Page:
UC Berkeley faculty call for campus boycott of Milo Yiannopoulos during ‘Free Speech Week’
More than 200 UC Berkeley instructors and faculty members are calling for a shutdown of classes and activities when right-wing provocateur Milo Yiannopoulos and other conservative speakers visit campus this month.
In a letter sent to the campus community this week, the faculty members said that a boycott of Yiannopoulos’ “Free Speech Week” would protect their students from potentially deadly violence. The letter cited shootings, stabbings and beatings during confrontations between the right and left in Seattle, Portland, Ore., Charlottesville, Va., Maryland and Virginia.
“As faculty we cannot ask students and staff to choose between risking their physical and mental safety in order to attend class or come to work in an environment of harassment, intimidation, violence, and militarized policing,” the letter said. “The reality is that particularly vulnerable populations (DACA students, non-white, gender queer, Muslims, disabled, feminists, and others) have already been harmed, and are reporting increased levels of fear and anxiety about the upcoming events, the increased police presence on our campus, and how all this will impact their lives and their studies.”
The Berkeley Patriot student group, which invited the speakers, has not yet provided needed information or signed the required contracts for the event, said campus spokesman Dan Mogulof. He said the group has reserved the Sproul Plaza steps, however.
Berkeley, home of the free speech movement, has become the national staging ground for confrontations between the right and left. To try to avoid violence at the appearance Thursday of conservative writer Ben Shapiro, the campus took unprecedented security precautions, including erecting a perimeter fence around six buildings, shutting down main streets and deploying bomb-sniffing dogs.
The letter, signed by faculty, lecturers and graduate student instructors, urges colleagues to cancel all classes and tell their students to stay home. If they choose to hold classes, they should not penalize their students for not attending, the letter says, adding that all buildings and departments also should be closed to protect staff. Some professors said they will offer online instruction during Free Speech Week, which starts Sept. 24.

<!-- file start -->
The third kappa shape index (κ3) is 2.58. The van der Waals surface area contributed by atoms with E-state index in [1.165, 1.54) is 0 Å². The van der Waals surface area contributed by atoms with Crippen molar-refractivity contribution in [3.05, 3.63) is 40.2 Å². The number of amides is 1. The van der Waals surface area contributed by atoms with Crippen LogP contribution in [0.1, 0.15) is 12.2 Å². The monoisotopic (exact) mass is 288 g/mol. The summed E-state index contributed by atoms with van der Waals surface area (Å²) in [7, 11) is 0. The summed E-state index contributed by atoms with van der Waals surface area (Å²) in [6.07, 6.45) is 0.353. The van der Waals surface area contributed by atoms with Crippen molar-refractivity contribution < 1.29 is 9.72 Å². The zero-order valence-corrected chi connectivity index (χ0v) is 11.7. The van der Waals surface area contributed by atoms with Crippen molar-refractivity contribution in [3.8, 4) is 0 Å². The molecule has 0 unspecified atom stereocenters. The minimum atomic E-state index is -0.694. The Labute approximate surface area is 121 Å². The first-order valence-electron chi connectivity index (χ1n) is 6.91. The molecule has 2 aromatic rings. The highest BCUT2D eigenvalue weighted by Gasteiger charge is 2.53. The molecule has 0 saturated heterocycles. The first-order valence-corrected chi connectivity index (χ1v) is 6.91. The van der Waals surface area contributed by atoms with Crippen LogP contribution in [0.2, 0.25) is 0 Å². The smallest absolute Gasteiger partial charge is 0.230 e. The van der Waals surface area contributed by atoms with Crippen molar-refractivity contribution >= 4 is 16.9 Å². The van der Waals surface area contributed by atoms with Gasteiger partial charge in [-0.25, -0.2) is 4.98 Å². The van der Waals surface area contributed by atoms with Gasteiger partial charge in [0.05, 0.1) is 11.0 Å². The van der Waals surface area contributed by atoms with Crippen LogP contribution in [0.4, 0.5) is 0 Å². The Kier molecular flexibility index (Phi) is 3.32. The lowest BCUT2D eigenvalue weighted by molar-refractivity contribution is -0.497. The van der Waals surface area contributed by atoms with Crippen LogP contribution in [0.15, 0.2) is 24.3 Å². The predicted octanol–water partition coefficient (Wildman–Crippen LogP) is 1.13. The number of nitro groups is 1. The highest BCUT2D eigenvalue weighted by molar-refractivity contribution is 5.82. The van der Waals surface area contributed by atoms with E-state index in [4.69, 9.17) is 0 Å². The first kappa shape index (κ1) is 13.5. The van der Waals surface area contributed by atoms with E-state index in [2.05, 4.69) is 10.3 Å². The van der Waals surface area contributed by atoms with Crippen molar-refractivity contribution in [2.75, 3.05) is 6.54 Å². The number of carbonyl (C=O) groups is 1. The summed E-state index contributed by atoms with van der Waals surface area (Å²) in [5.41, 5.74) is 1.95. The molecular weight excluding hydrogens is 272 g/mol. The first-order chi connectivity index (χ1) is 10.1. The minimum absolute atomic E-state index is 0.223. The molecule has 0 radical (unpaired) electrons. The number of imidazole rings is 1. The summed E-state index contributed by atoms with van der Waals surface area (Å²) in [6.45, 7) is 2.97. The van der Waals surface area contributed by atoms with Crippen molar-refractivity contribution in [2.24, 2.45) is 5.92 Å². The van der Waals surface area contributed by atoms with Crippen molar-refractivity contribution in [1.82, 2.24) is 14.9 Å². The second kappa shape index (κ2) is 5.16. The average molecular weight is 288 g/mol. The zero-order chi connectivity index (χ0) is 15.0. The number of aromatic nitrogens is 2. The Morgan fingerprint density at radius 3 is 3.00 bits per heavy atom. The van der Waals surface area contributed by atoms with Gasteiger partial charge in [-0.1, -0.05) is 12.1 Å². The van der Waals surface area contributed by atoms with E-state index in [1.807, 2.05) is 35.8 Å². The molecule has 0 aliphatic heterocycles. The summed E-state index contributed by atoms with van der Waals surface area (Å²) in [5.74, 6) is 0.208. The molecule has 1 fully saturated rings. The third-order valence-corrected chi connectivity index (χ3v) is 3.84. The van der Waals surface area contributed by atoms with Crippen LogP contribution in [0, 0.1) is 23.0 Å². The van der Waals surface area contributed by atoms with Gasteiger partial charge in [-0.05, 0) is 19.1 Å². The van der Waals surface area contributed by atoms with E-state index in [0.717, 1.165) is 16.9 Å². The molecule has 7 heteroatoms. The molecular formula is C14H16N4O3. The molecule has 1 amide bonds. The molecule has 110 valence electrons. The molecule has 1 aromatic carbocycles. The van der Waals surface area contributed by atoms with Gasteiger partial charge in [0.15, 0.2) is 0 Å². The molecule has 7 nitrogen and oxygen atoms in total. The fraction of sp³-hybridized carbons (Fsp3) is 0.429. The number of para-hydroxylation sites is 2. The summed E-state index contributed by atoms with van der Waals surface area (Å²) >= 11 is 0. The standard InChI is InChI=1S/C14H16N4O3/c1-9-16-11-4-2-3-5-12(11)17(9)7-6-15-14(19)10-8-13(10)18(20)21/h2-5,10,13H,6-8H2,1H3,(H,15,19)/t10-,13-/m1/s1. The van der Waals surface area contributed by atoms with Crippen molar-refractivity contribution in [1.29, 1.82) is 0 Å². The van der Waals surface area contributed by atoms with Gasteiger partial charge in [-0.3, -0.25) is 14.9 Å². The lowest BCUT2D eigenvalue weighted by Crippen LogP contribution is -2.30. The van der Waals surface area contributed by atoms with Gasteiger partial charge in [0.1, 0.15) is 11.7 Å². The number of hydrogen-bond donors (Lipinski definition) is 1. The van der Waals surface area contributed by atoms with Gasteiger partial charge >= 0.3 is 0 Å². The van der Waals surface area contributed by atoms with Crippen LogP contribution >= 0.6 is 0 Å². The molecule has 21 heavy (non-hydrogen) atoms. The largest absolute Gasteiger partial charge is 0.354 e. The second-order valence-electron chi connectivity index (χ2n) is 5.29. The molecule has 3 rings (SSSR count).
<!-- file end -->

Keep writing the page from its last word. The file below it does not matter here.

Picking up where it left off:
“The fewer classes taught by the lunatics in the Berkeley asylum the better,” Yiannopoulos said. “If all it takes to stop left-wing indoctrination on campus is me showing up, I’ll happily move into a tent on Sproul Plaza full time.”
He added that students face more danger from the left than the right. “The only danger to students is from the far left that Berkeley has enabled and nurtured,” he said, adding that his speaker list had been leaked to give left-wing groups such as “Antifa,” or anti-fascists, a heads-up on who would be attending.
Yiannopoulos posted on Facebook that he intends a “fabulous, and peaceful, celebration of free speech including more than 20 speakers from diverse viewpoints.”In a text Thursday, Yiannopoulos said he was happy to hear that faculty might stay away from campus during his appearance.
But Michael Mark Cohen, an associate teaching professor of American studies and African American studies who helped draft the letter, said the danger was real.
After he recently criticized Yiannopoulos on Twitter, he said, emails and tweets threatened to shoot his students and set him on fire. He arrived on campus Thursday to find what he said were frightening security measures for the Shapiro event, including bomb-sniffing dogs in his building, main streets shut down and barricades throughout the university grounds.
“This is not a safe place to work or teach,” he said. “This campus is an armed military camp.”
He criticized Berkeley Chancellor Carol T. Christ for allowing the events to go forward.
“She’s the one endangering the campus by letting this circus go on,” he said.
In an interview Wednesday, Christ defended the free speech rights of all people. “Our belief in free speech is most tested when it is speech that’s odious or abhorrent,” she said. “I wish our community could not only hold that value but also understand that it’s by showing it up for what it is that we move forward.”
Christ took no position on the faculty boycott but said she was troubled that it would allow Yiannopoulos “the occasion of compromising our main mission, which is instruction — research and teaching.”
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